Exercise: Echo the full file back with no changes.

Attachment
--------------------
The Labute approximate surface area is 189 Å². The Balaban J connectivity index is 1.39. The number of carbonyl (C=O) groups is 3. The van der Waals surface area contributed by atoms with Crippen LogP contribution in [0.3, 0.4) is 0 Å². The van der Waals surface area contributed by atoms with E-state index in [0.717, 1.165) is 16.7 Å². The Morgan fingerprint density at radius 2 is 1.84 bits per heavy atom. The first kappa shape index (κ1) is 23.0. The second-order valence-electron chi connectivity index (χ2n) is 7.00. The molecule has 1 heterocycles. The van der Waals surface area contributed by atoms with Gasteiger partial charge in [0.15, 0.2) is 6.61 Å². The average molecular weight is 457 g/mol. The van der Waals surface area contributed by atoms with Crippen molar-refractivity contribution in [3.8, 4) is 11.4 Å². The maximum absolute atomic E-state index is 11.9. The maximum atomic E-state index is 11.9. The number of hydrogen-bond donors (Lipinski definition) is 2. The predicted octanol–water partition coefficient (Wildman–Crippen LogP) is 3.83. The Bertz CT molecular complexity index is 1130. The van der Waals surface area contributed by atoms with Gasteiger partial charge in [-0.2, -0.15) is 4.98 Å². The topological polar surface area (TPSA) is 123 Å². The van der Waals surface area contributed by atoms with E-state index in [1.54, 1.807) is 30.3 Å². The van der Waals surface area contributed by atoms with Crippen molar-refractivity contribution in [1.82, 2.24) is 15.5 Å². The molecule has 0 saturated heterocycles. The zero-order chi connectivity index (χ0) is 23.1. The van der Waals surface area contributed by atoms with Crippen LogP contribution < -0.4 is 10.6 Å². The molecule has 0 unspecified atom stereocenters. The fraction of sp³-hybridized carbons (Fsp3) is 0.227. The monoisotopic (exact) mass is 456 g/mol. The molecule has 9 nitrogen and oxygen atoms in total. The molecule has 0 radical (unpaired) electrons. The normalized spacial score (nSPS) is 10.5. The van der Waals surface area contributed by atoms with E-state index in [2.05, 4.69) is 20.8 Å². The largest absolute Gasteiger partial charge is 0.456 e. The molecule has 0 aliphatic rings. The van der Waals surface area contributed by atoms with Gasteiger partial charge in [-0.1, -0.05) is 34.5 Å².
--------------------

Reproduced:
The Labute approximate surface area is 189 Å². The Balaban J connectivity index is 1.39. The number of carbonyl (C=O) groups is 3. The van der Waals surface area contributed by atoms with Crippen LogP contribution in [0.3, 0.4) is 0 Å². The van der Waals surface area contributed by atoms with E-state index in [0.717, 1.165) is 16.7 Å². The Morgan fingerprint density at radius 2 is 1.84 bits per heavy atom. The first kappa shape index (κ1) is 23.0. The second-order valence-electron chi connectivity index (χ2n) is 7.00. The molecule has 1 heterocycles. The van der Waals surface area contributed by atoms with Gasteiger partial charge in [0.15, 0.2) is 6.61 Å². The average molecular weight is 457 g/mol. The van der Waals surface area contributed by atoms with Crippen molar-refractivity contribution in [3.8, 4) is 11.4 Å². The maximum absolute atomic E-state index is 11.9. The maximum atomic E-state index is 11.9. The number of hydrogen-bond donors (Lipinski definition) is 2. The predicted octanol–water partition coefficient (Wildman–Crippen LogP) is 3.83. The Bertz CT molecular complexity index is 1130. The van der Waals surface area contributed by atoms with Gasteiger partial charge in [-0.2, -0.15) is 4.98 Å². The topological polar surface area (TPSA) is 123 Å². The van der Waals surface area contributed by atoms with E-state index in [1.54, 1.807) is 30.3 Å². The van der Waals surface area contributed by atoms with Crippen molar-refractivity contribution in [1.82, 2.24) is 15.5 Å². The molecule has 0 saturated heterocycles. The zero-order chi connectivity index (χ0) is 23.1. The van der Waals surface area contributed by atoms with Crippen LogP contribution < -0.4 is 10.6 Å². The molecule has 0 unspecified atom stereocenters. The fraction of sp³-hybridized carbons (Fsp3) is 0.227. The monoisotopic (exact) mass is 456 g/mol. The molecule has 9 nitrogen and oxygen atoms in total. The molecule has 0 radical (unpaired) electrons. The normalized spacial score (nSPS) is 10.5. The van der Waals surface area contributed by atoms with E-state index in [2.05, 4.69) is 20.8 Å². The largest absolute Gasteiger partial charge is 0.456 e. The molecule has 0 aliphatic rings. The van der Waals surface area contributed by atoms with Gasteiger partial charge in [-0.1, -0.05) is 34.5 Å².